Eating fruits and veggies might decrease women's risk of bladder cancer, according to a new study.
The research, published in The Journal of Nutrition, shows an association for women between high intake of yellow-orange vegetables and decreased risk of bladder cancer, as well as high intake of vitmains A, C and E and decreaesd risk of bladder cancer.
"Our study supports the fruit and vegetable recommendation for cancer prevention," study researcher Song-Yi Park, Ph.D., of the University of Hawaii Cancer Center, said in a statement. "However, further investigation is needed to understand and explain why the reduced cancer risk with higher consumption of fruits and vegetables was confined to only women."
The study included data from 185,885 older adults who were part of the Multiethnic Cohort Study, which started in 1993. Over a 12.5-year period, 581 people developed invasive bladder cancer (of which 429 were men and 152 were women).
Researchers took into account known bladder cancer risk factors, such as age, and still found an association between produce consumption and bladder cancer risk. Specifically, the women in the study who consumed the most yellow-orange vegetables in the study had at 52 percent lower risk of developing bladder cancer over the study period, compared with people who consumed the fewest yellow-orange vegetables.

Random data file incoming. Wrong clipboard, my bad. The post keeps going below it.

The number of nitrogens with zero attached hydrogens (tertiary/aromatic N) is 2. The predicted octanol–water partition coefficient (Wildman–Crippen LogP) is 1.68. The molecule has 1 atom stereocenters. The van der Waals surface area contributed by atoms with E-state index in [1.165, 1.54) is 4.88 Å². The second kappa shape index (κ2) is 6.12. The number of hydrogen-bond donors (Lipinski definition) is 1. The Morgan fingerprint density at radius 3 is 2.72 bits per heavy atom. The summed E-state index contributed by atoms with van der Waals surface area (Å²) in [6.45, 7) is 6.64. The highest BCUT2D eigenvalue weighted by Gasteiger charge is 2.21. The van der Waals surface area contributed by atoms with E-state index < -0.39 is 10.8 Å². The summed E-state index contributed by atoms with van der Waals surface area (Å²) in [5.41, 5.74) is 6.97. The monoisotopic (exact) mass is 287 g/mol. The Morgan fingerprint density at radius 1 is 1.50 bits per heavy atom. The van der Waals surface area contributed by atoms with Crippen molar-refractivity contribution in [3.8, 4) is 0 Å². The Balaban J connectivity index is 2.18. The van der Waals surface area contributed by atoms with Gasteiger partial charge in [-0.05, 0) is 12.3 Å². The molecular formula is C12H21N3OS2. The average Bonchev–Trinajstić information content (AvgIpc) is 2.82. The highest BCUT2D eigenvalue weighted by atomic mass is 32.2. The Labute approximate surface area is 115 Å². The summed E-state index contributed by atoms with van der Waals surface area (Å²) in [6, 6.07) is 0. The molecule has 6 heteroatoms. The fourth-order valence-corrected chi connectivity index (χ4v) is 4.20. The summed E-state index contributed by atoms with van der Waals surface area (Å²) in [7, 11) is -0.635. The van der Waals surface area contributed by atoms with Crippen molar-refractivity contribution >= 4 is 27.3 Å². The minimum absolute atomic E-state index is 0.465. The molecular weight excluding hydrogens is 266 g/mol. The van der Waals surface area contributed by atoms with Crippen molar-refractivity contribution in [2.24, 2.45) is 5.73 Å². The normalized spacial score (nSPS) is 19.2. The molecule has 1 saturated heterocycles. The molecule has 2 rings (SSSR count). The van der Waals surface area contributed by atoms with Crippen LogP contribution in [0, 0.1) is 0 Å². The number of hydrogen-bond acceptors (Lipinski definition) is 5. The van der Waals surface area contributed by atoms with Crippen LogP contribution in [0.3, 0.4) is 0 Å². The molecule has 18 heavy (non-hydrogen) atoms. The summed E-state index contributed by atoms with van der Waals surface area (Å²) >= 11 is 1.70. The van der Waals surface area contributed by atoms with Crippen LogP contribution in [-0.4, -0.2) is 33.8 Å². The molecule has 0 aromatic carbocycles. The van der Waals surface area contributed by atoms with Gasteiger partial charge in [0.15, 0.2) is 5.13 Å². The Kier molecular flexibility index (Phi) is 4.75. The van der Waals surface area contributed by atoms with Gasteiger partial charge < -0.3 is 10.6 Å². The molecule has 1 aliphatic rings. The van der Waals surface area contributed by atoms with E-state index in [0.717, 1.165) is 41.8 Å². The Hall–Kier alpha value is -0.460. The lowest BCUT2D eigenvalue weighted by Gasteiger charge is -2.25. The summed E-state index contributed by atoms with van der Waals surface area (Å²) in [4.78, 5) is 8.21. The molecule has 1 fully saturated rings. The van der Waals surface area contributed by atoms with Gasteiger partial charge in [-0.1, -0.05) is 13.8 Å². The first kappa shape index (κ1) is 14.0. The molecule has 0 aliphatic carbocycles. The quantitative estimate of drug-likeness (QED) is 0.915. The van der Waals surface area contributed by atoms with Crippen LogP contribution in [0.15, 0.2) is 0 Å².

And bladder cancer risk was lowest for people who generally consumed the most vitamins A, C and E, as well as the most alpha-carotene, beta-carotene, beta-cryptoxanthin and folate, the researchers said.
However, there were no associations between fruit, vegetable or nutrient intake and bladder cancer for men.
Aside from bladder cancer, carotenoids -- micronutrients that are found in colorful produce -- have been linked with decreased breast cancer risk in previous research.
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